It was also translated extensively into European vernacular rhetorica ad herennium pdf and continued to serve as the standard schoolbook text on rhetoric during the Renaissance. The work focuses on the practical applications and examples of rhetoric. It is also the first book to teach rhetoric in a highly structured and disciplined form. However, according to some analysts, teaching oratory in Latin was inherently controversial because oratory was seen as a political tool, which had to be kept in the hands of the Greek-speaking upper class.
Plotius Gallus, who was the first to open a school of rhetoric at Rome conducted entirely in Latin. He opened the school in 93 BCE. Each style has traits that make it most effective for specific purposes in oration. The diction used is formal and impressive. The purpose of this style is to move an audience, either emotionally or to perform some action.
Grand style but not quite at the level of casual conversation. It avoids using colloquialisms but is not overly formal. The Middle style’s purpose is to please or entertain an audience. It uses colloquialisms and informal language.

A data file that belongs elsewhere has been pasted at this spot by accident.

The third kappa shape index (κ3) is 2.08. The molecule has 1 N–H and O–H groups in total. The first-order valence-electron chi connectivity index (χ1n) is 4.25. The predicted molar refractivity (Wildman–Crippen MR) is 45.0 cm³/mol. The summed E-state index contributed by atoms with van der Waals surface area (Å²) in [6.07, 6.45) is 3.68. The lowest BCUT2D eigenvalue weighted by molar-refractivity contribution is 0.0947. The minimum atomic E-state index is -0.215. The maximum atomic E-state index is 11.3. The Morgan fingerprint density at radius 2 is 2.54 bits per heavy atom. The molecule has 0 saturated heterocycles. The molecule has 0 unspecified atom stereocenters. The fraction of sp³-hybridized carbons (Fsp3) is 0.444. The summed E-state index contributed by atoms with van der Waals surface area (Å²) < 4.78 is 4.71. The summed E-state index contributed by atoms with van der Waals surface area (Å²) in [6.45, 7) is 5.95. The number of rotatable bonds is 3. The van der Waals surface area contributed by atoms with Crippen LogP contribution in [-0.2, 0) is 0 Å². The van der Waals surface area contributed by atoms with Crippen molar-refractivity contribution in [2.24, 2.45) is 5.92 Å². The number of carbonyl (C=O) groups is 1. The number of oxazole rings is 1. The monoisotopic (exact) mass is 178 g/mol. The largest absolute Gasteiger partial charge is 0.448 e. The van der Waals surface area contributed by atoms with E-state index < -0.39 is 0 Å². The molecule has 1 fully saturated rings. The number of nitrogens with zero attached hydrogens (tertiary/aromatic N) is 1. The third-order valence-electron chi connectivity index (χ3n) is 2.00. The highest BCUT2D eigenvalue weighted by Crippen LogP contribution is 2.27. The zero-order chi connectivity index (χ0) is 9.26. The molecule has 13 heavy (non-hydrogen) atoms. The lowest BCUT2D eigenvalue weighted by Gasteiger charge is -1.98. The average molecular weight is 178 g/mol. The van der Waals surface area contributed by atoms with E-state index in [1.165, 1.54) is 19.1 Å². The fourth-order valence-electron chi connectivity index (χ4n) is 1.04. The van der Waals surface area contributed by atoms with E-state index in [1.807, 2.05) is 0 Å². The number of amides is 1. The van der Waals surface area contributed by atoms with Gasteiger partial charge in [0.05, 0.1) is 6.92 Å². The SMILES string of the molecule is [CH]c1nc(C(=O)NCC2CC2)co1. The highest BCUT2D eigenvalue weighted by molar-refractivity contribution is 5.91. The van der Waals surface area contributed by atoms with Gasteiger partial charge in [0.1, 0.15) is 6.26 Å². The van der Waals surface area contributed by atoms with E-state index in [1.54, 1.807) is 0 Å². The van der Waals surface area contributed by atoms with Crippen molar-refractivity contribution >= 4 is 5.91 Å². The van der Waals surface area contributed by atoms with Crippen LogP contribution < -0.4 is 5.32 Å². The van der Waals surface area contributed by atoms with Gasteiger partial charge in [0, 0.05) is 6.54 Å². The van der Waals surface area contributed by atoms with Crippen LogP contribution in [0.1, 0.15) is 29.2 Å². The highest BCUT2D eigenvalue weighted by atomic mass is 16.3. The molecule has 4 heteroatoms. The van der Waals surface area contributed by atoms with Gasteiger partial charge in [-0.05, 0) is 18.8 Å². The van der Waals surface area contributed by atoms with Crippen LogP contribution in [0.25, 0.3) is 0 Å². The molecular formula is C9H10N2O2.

This style is best suited for instruction and explanation. The repetition of the same word in these four figures produces an elegant and pleasant sound for the listener, rather than simply being repetitive. These figures use conversational style to hold the audience’s attention. Both these figures create emphasis on the independent words or clauses within the entire thought. The author groups these three figures together, stating that disjunction is best suited for limited use to convey elegance while one should use conjunction more frequently for its brevity. The author distinguishes the last ten figures of diction from the rest. The common characteristic of these ten figures is the application of language beyond the strict meaning of the words.
Both of these figures allow the speaker to draw particular attentions to specific traits of that person. Latin text with English translation by Harry Caplan. Harvard University Press, Cambridge, MA 1954. This page was last edited on 28 September 2017, at 00:36. This article is about the rhetorical concept.